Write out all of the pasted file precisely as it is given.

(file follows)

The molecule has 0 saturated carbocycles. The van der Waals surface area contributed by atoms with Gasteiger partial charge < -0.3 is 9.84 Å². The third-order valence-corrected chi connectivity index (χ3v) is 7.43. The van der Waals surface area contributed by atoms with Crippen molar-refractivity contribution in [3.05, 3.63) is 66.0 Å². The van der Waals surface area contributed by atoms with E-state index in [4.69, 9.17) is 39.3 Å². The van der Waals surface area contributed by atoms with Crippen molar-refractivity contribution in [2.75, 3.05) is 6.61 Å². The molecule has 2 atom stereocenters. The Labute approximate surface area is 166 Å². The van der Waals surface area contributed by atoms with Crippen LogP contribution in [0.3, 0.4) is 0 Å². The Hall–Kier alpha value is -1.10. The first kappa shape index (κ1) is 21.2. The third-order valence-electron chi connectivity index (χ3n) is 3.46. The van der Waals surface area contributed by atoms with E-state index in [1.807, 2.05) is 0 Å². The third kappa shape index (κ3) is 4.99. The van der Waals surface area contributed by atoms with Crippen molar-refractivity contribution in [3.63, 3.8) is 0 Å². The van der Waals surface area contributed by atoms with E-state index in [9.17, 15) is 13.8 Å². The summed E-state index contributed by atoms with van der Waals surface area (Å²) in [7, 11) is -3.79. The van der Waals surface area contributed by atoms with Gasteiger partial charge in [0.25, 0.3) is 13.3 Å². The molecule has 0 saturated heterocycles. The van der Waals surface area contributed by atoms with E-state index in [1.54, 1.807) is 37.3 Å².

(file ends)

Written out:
The molecule has 0 saturated carbocycles. The van der Waals surface area contributed by atoms with Gasteiger partial charge < -0.3 is 9.84 Å². The third-order valence-corrected chi connectivity index (χ3v) is 7.43. The van der Waals surface area contributed by atoms with Crippen molar-refractivity contribution in [3.05, 3.63) is 66.0 Å². The van der Waals surface area contributed by atoms with E-state index in [4.69, 9.17) is 39.3 Å². The van der Waals surface area contributed by atoms with Crippen molar-refractivity contribution in [2.75, 3.05) is 6.61 Å². The molecule has 2 atom stereocenters. The Labute approximate surface area is 166 Å². The van der Waals surface area contributed by atoms with Crippen LogP contribution in [0.3, 0.4) is 0 Å². The Hall–Kier alpha value is -1.10. The first kappa shape index (κ1) is 21.2. The third-order valence-electron chi connectivity index (χ3n) is 3.46. The van der Waals surface area contributed by atoms with E-state index in [1.807, 2.05) is 0 Å². The third kappa shape index (κ3) is 4.99. The van der Waals surface area contributed by atoms with Crippen molar-refractivity contribution in [3.63, 3.8) is 0 Å². The van der Waals surface area contributed by atoms with E-state index in [9.17, 15) is 13.8 Å². The summed E-state index contributed by atoms with van der Waals surface area (Å²) in [7, 11) is -3.79. The van der Waals surface area contributed by atoms with Gasteiger partial charge in [0.25, 0.3) is 13.3 Å². The molecule has 0 saturated heterocycles. The van der Waals surface area contributed by atoms with E-state index in [1.54, 1.807) is 37.3 Å².